UNCLASSIFIED

(0.18 in.), The increased distance to detonation can be attributed to the Figure 8 shows isobars and condecay in shock pressure with divergence. tours of constant mass fraction for times just before and just. after the start of detonation, 50 computational cycles, or less than 0.5 us apart. The corresponding pressure profiles and mass fractions versus distance along the centerline are shown In Fig. 9. The shock prezsure is increasing with time as the detonation builds up behind it. Eventually, a steady detonation wave will be reached with peak pressure equal to 33.5 GPa (335 kbar), slightly less than that of the Chapman-Jouguet joint.
Cylinder, 3.35 mm (0.13 in. )-diam i.!lJch higher velocities were required to cause a detonation in the experiments with the smaller cylinder. The same computatiorlal model was used. except that the nw?sh size was reduced to help resolve paramters on the smaller scale. The behavio- of tfie explostve is quite different than described previously for the larger cylinder. Figure 10 shows the pe~k pressure in the explosive plotted as a function Ji time after the im~act for three different sets of conditions:

1.
2.

Impact at 2.093 km/s (6867 ft/s) with the cherical re~ctior, in the explosive turned off.
Impact at 2.0g3 km/s (6967 ft/s~ with the Forest Fire (reaction turned on).
ktiJrr,

mnde?

3.

Impact at 2.178 km/s !7146 ft/s) with th~ Forest Fire b~-n model.

In the first case, the peak pressure does not eql~al t~le 18.4 GPa (184 kbar) predicted from m~tched Hugorliots for the nonreacterl HE ani! In the second case, the pressure rises in about 0.3 Us to ahwt steel. 28 GPa (280 kbar) because of the reaction, but again falls off. Some of the computational cells near the centerline and the impact interface are completely reacted, a conc!ition that ordinarily (in one-dim~nsional computations or ;n those just described for the larqer cylinder) would propagate into ~ high-order detonation, In this case. the projectile is small ~nouq~~ that side ~arefactions quickly reduc~ the peak pressure and the explosive d~es not detonate, in agreement with experimental observations. As a matter of interest, the failure diameter for PEX 9404 is 1,?0 q 0.? nw (0.047 q 0.008 in.), shout 35 Cf the projectiles riiamet~r. TIIp fail~J)-e diameter for PBX 9501 has not been determined, hut should he app-oyimatv!y the same. In the third case. tne peak pressure rises to about 28 GPa (280 kbar) in the first 0.3 vs and falls to about 14 GPa (140 khar) ahnut 1.0 us after that. However, because the energ,v released in th~ ;h~miral reaction is enough to avercome the effect of the sirh= rarefact ir)nc,thr peak pressure increases again and a full detonation reslllt.s, The isobars and contours of constant mass fract inn fnr th~ Ialter two cases are compared in Fig. :1.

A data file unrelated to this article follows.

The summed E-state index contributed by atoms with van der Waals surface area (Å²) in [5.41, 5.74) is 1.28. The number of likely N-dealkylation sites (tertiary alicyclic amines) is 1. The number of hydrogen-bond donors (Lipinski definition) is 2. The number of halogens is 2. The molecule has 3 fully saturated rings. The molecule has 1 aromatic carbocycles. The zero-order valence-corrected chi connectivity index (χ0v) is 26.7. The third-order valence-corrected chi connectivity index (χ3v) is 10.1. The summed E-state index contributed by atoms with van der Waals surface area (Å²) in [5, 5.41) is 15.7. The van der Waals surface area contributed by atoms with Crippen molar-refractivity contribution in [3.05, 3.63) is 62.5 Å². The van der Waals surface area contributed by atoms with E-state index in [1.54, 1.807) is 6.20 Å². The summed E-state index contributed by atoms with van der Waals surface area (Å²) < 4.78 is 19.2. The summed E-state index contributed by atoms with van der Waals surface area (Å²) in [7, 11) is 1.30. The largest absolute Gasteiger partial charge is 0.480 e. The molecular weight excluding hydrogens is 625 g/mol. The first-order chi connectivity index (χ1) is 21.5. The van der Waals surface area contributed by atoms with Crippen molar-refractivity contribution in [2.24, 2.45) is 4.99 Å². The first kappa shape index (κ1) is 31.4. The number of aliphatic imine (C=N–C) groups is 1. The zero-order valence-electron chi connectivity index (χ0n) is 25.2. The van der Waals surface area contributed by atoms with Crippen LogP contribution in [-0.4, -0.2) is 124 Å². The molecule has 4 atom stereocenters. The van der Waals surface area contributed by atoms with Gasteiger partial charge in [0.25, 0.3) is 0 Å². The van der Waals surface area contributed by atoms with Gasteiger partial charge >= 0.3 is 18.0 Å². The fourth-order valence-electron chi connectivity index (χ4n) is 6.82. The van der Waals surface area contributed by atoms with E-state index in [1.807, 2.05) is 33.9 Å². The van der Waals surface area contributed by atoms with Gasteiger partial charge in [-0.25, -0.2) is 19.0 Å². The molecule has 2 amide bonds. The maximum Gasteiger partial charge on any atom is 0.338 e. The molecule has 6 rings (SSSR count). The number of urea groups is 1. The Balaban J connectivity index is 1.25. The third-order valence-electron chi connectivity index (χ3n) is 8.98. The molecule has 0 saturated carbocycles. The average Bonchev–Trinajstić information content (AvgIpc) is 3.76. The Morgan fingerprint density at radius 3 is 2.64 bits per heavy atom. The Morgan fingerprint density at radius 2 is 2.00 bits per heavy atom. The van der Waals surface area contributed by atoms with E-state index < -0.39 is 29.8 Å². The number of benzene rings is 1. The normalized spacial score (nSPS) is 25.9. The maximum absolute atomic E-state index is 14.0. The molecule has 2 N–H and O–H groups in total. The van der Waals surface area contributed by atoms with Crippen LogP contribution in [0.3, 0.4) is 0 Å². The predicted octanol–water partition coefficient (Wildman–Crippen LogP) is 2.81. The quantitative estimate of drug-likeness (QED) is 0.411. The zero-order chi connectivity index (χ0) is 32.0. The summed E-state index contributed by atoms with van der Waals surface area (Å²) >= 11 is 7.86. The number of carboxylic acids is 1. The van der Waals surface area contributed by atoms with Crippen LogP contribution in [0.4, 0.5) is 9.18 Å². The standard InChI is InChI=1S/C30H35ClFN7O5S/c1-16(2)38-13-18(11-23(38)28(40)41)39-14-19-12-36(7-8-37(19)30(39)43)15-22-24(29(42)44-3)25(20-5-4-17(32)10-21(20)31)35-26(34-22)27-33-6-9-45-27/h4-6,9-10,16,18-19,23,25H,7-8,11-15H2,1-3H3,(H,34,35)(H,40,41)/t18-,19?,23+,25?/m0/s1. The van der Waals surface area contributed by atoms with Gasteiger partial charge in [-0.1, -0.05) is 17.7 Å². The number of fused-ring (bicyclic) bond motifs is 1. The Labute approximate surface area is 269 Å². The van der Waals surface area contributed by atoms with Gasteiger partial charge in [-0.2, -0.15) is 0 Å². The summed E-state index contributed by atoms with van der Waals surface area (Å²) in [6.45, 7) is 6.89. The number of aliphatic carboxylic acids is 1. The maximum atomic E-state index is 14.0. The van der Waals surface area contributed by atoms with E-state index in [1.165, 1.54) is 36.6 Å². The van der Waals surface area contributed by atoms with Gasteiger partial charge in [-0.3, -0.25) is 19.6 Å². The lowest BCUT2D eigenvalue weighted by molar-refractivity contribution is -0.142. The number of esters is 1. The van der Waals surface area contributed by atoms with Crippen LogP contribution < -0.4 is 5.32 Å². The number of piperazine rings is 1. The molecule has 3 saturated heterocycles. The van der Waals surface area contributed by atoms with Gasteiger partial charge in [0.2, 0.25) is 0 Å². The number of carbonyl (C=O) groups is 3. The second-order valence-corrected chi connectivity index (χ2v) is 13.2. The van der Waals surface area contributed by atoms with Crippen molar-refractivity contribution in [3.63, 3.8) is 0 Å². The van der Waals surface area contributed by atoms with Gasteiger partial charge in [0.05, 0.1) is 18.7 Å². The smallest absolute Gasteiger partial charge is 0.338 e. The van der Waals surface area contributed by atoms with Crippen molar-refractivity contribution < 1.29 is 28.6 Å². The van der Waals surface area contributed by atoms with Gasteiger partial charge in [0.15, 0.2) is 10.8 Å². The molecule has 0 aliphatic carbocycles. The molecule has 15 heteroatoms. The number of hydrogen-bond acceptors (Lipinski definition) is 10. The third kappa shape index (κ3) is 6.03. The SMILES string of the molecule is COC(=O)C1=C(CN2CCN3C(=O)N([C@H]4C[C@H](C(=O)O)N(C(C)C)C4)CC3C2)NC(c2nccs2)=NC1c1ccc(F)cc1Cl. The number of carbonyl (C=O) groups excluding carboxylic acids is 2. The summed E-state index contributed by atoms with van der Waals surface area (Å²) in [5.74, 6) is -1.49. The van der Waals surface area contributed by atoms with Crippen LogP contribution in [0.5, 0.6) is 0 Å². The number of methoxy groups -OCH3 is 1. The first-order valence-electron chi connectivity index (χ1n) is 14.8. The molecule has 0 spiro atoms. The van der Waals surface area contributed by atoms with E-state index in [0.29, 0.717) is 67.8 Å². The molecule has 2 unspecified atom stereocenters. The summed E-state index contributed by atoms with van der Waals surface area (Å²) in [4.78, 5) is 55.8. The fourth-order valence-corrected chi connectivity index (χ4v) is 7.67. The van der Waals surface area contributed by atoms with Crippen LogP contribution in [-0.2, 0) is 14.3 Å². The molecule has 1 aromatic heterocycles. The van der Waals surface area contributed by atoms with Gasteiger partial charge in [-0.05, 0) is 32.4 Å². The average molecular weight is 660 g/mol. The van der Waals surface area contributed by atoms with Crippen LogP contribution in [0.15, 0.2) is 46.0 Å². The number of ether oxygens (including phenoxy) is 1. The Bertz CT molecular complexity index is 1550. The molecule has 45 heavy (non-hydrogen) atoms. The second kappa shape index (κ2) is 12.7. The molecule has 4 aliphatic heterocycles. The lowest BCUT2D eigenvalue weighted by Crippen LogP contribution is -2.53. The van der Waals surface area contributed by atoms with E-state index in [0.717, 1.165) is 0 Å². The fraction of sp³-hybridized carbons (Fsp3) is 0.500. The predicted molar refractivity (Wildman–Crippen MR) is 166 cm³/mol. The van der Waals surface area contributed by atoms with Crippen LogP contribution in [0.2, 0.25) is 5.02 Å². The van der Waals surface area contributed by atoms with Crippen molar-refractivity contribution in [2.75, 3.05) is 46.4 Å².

UNCLASSIFIED

UNCLASSIFIED Sphere, 6.35 I!WII (0.25 in. )-diam The impact of the steel sphere with the PBX 9501 was calculated for one velocity, 1852 m/s (6077 ft/s). Recall that the experiments determined that no detonation occurred for seven tests with impact velocities ranging from 1.238 to 2.506 km/s (4062 to 6745 ft/s). The isobars at 0.20 US and 1.58 US after impact are shown in Fig. 12. The effect of rarefactions can The peak pressure reached in this case be s~n at the sphere-HE interface. is only 11 GPa (0.11 Mbar) versus 15.4 GPa (0.154 Mbar) that is predicted from matched Hugonicts for nonreacting explosive and steel. CONCLUSIONS The shock-induced detonation of small samples of PBX 9501 by the impact of projectiles of different shapes and sizes has been modeled sucThe results of the calculations are in goo~ agreement with cessfully. We can predict other results from consideraexperimental observations. tions of projectile velocity, size, shape, and explosive properties. The curvature of the impact-induced shock wave cau~ed by side rarefact,ions and geometric divergence is the major difference between this class of shock-induced detonation and that caused by a plane-wave lens or flyer plate. These effects cannot be scaled easily because of nonlinear interactions. APPENDIX A EQUATION OF STATE The HOM equation of state is used to s?lve for pressure P and temperature T in a cell, with specific volume V and specific internal energy I as input. The shock velocity Us and the particle velocity Up are related by

l+ = c + sup.
The equations for a solid are
PH =

C?(VO - v)/[/o - S(vo

v)]?

X=inv

IH K (1/?) pH(V~ - V)

T = (I - IH) (23 890)/Cv rH Th~ equations for a gas a,e

UNCLASSIFIED

UNCLASSIFIED Y = in Y = A+ ~n Ii = K+ Ii =Ii-Z $nTi=Q+RX SX2 + Tx3 + UX4 Pi BX+cX2+DX3+EX4 Ly+My2+Ny3+oy4

-1/B = R + 2SX + 3TX2 4UX3 P =


T =

[1/(BV)] (1 - Ii) +
(I 11) (23 E!90)f~

Pi

Tj

The solution combination-

for a cell with more than of these equations.2~3

one compon~nt

is based

on

The equation-of-state parameters used in this study are tabulated in Table A-I. The units are volume (cmS/g), energy (Mba-cm3/q, pressure (cm/~s). and heat capacity (cal/g-K~. (Mbar), <temperature (K), velocity TABLE A I PL!7AVETE2S

EQUATIOfi OF STATE PBX 9501

29500@ooooooocE-ol

Zoltooooooooooc+oc
-lo7362$e~cl ~ooE+ol -l oll107s475$OCE+02 -1.941e 53902200:+02 lc418535G26@OOE+02 -3.35G704$07400fc+ol 105CCOOCOOOOOOF+OC 3oOOOO090~OOOOE-01 5.45553737040CE-01 1.COCCOCCCOCOCE-C4 30525@?2EJ40tJOOE+O0 -2.602094152600E+O0 2.t15657C58bOOE-01

3,043215493500~-02 -10e32$53\tltCCE-(? 106122137344OOE*OG 5.2T511754?20CC-01 700243Q432?500E-02 4.643G24952000E-03 102341396354OOF-O4 7.36t)2bOt5t300E+OC -5.cet70c]6e3ccf-cl 3. 5535t)8?30bOi)C-02 3.Q42242~44100E-02 103673EIOC273OOE-O2 5.CCCCGOCOOOOC[-C1

1.00@0OOOOOOOOE-01 Slce;

4.5~o~o~o@oo~~-ol

J
Y

i.5100000000clK+oo
-3.GE?3&25874S3r+03 7. 032119540&4E+03 -4. E2670213E!9CIIL+03
j.4&6?e~~~l18E+03

c v